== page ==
The Regulatory Machinery of Neurodegeneration in In Vitro Models of Amyotrophic Lateral Sclerosis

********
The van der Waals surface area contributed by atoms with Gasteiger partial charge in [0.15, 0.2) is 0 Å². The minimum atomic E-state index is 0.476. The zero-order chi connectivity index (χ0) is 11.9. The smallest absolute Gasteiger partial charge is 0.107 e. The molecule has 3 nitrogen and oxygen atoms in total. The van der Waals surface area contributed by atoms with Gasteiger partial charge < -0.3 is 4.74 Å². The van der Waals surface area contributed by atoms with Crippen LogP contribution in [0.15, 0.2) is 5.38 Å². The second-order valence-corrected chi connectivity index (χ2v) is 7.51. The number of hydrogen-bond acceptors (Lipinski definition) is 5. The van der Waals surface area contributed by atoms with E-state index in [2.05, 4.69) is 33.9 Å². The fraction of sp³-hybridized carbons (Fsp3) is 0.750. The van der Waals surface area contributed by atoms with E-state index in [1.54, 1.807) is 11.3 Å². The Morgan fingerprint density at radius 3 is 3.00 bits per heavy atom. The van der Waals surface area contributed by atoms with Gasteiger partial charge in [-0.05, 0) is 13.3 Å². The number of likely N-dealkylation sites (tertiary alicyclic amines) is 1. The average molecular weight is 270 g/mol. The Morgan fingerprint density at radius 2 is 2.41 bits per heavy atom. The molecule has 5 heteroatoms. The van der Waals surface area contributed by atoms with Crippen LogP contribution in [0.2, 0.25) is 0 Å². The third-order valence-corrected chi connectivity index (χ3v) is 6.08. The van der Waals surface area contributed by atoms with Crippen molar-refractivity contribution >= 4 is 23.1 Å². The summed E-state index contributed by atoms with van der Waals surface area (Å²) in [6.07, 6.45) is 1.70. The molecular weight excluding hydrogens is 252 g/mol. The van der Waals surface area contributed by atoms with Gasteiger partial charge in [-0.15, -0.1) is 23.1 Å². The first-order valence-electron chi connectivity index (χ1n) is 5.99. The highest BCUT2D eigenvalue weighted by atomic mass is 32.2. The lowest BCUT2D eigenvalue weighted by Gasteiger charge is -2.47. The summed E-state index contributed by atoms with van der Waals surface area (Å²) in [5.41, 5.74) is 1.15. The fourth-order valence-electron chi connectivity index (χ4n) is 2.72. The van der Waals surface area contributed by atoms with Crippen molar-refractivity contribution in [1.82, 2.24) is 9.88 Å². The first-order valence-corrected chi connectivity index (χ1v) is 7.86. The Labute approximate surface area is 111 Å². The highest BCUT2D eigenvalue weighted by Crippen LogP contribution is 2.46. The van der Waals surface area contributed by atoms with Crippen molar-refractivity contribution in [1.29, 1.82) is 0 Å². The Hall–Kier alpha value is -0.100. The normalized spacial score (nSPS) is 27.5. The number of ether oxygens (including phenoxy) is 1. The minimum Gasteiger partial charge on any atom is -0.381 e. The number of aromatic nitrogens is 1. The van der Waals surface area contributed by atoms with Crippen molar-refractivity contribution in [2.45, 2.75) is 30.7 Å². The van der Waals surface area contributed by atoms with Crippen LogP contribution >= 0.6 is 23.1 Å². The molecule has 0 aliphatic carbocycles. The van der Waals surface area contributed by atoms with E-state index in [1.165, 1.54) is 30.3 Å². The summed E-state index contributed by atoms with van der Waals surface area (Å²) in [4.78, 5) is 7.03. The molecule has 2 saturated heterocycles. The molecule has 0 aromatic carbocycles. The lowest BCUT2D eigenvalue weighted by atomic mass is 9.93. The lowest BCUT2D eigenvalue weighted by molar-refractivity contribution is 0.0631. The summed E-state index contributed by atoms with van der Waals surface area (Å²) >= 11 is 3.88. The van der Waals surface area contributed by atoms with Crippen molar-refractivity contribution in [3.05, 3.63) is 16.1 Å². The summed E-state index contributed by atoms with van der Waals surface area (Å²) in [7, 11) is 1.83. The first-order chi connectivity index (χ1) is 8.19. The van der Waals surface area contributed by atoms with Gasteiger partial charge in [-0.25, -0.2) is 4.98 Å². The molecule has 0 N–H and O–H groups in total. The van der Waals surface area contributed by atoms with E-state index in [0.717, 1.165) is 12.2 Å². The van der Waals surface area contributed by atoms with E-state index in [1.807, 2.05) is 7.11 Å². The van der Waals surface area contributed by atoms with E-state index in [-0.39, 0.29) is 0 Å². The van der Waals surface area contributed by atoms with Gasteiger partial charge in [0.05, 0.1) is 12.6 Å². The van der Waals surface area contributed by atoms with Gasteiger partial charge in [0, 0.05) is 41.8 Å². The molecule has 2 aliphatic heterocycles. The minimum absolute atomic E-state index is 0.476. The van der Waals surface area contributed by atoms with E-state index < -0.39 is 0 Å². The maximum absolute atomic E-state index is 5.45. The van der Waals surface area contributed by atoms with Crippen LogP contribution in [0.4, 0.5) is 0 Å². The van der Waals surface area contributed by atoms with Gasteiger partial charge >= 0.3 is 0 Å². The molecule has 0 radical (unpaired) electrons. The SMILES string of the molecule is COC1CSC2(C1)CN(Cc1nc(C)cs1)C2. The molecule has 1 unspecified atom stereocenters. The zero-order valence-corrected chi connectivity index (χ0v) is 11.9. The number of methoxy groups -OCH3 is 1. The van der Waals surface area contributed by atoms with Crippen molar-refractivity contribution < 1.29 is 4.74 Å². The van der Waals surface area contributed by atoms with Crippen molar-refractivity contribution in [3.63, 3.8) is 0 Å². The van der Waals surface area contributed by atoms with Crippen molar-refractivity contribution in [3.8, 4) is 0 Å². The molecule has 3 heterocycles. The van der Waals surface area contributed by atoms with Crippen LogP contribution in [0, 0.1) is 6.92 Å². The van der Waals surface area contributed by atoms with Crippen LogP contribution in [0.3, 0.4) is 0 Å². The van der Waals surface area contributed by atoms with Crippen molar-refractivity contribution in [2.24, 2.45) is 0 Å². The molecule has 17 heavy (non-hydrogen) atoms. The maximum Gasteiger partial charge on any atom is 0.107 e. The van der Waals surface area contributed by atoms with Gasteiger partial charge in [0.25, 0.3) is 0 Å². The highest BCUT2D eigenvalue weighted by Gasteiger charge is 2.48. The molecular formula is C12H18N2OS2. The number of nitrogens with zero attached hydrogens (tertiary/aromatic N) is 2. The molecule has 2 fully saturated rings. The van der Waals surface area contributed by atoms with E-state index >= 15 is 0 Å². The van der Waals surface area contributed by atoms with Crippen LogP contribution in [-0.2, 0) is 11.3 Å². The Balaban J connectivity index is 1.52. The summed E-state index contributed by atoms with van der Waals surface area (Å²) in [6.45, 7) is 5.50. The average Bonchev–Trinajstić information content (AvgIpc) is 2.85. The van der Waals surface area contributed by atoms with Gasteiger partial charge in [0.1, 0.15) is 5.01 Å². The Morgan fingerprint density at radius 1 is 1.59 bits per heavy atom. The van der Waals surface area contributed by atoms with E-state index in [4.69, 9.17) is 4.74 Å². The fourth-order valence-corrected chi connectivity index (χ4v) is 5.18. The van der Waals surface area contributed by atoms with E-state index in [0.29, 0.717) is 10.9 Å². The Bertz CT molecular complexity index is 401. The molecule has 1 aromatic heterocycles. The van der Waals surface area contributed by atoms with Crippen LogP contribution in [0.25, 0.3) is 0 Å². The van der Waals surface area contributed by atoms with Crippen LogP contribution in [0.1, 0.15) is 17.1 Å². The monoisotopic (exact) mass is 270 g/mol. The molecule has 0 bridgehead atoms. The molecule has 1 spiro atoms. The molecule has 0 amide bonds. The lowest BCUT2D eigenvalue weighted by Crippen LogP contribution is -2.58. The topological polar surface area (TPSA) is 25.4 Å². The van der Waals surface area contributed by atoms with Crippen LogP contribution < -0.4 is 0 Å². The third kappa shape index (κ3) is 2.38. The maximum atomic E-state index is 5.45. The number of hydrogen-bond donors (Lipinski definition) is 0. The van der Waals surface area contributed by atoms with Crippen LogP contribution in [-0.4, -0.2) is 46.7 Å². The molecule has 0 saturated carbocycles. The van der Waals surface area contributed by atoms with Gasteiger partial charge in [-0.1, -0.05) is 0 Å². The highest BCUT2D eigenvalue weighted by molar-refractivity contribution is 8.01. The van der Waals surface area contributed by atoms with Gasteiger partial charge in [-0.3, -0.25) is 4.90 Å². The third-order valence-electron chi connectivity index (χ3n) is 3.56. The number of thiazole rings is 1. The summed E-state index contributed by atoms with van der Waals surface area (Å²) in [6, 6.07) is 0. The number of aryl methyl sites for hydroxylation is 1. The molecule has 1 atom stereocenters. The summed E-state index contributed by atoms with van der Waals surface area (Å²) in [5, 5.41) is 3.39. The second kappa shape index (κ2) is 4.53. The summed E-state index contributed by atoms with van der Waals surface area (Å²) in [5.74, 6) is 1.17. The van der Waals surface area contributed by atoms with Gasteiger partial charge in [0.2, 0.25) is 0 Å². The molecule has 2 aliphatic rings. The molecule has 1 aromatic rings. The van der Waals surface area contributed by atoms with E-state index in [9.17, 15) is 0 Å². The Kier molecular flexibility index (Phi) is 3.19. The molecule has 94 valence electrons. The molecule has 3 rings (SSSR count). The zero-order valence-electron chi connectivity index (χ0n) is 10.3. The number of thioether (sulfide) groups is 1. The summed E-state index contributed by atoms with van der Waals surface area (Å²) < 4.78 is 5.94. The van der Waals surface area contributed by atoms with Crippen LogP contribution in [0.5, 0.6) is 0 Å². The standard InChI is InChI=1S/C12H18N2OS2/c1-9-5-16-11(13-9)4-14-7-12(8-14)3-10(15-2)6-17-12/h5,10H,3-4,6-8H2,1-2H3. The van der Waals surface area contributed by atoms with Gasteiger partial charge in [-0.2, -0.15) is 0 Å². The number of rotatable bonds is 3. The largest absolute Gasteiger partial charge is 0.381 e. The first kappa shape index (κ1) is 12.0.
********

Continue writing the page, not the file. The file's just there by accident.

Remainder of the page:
The discovery of key mediators of neurodegenerative phenotypes, especially prior to neurons becoming committed to die, has proven both complex and inefficient. In contrast to the current focus on identifying individual genes and pathways, a new study by Serge Przedborski and Andrea Califano, along with first co-authors Burcin Ikiz and Mariano Alvarez and colleagues, utilized an extensive array of molecular, pharmacological, and biochemical approaches to assemble and interrogate a “brain-specific model of transcriptional regulation with genome-wide disease signatures,” in an in vitro model of amyotrophic lateral sclerosis (ALS). Published online this week in Cell Reports, their unbiased, systems biology analysis of this mouse brain “interactome” (see figure right) was successful in identifying a “comprehensive set of regulatory genes driving ES-MN (embryonic stem cell–derived motor neuron) degeneration in a highly relevant cell model of ALS, including 14 causal effector genes as well as their transcriptional programs.” This study suggests that regulatory network analysis may be a more powerful approach than more traditional assays of individual genes to unravel mechanisms of neurodegeneration and therapeutic targets for the treatment of these dreadful neurological disorders. This work is the fruit of a multidisciplinary collaboration between Columbia’s Center for Motor Neuron Biology and Disease and the Department of System Biology, as well as the Columbia Stem Cell Initiative and Columbia Translational Neuroscience Initiative (CTNI).